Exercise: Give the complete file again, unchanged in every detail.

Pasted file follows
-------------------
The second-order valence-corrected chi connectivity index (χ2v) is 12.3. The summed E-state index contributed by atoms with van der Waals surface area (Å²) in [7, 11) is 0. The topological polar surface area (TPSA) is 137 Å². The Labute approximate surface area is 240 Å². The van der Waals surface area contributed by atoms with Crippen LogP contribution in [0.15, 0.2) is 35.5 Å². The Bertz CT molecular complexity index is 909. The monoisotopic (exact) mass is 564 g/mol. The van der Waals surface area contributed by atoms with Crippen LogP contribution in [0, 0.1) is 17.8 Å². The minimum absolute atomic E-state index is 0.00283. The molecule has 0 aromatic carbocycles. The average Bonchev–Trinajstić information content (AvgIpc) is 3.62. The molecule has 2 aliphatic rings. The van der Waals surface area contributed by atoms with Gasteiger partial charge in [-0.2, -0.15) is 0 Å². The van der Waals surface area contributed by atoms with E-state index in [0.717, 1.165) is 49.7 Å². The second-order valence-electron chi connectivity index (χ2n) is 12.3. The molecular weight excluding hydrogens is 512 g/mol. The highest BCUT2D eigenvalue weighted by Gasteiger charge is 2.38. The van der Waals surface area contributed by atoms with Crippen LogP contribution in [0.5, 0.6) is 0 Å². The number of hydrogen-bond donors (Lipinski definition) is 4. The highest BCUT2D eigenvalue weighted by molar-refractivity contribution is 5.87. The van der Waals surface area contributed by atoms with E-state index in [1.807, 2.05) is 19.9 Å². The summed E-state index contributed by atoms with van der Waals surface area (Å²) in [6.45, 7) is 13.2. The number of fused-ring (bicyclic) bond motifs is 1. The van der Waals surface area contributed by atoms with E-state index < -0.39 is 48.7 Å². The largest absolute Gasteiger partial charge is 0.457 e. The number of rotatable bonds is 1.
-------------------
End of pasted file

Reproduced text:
The second-order valence-corrected chi connectivity index (χ2v) is 12.3. The summed E-state index contributed by atoms with van der Waals surface area (Å²) in [7, 11) is 0. The topological polar surface area (TPSA) is 137 Å². The Labute approximate surface area is 240 Å². The van der Waals surface area contributed by atoms with Crippen LogP contribution in [0.15, 0.2) is 35.5 Å². The Bertz CT molecular complexity index is 909. The monoisotopic (exact) mass is 564 g/mol. The van der Waals surface area contributed by atoms with Crippen LogP contribution in [0, 0.1) is 17.8 Å². The minimum absolute atomic E-state index is 0.00283. The molecule has 0 aromatic carbocycles. The average Bonchev–Trinajstić information content (AvgIpc) is 3.62. The molecule has 2 aliphatic rings. The van der Waals surface area contributed by atoms with Gasteiger partial charge in [-0.2, -0.15) is 0 Å². The van der Waals surface area contributed by atoms with E-state index in [0.717, 1.165) is 49.7 Å². The second-order valence-electron chi connectivity index (χ2n) is 12.3. The molecular weight excluding hydrogens is 512 g/mol. The highest BCUT2D eigenvalue weighted by Gasteiger charge is 2.38. The van der Waals surface area contributed by atoms with Crippen LogP contribution in [0.5, 0.6) is 0 Å². The number of hydrogen-bond donors (Lipinski definition) is 4. The highest BCUT2D eigenvalue weighted by molar-refractivity contribution is 5.87. The van der Waals surface area contributed by atoms with E-state index in [1.807, 2.05) is 19.9 Å². The summed E-state index contributed by atoms with van der Waals surface area (Å²) in [6.45, 7) is 13.2. The number of fused-ring (bicyclic) bond motifs is 1. The van der Waals surface area contributed by atoms with E-state index < -0.39 is 48.7 Å². The largest absolute Gasteiger partial charge is 0.457 e. The number of rotatable bonds is 1.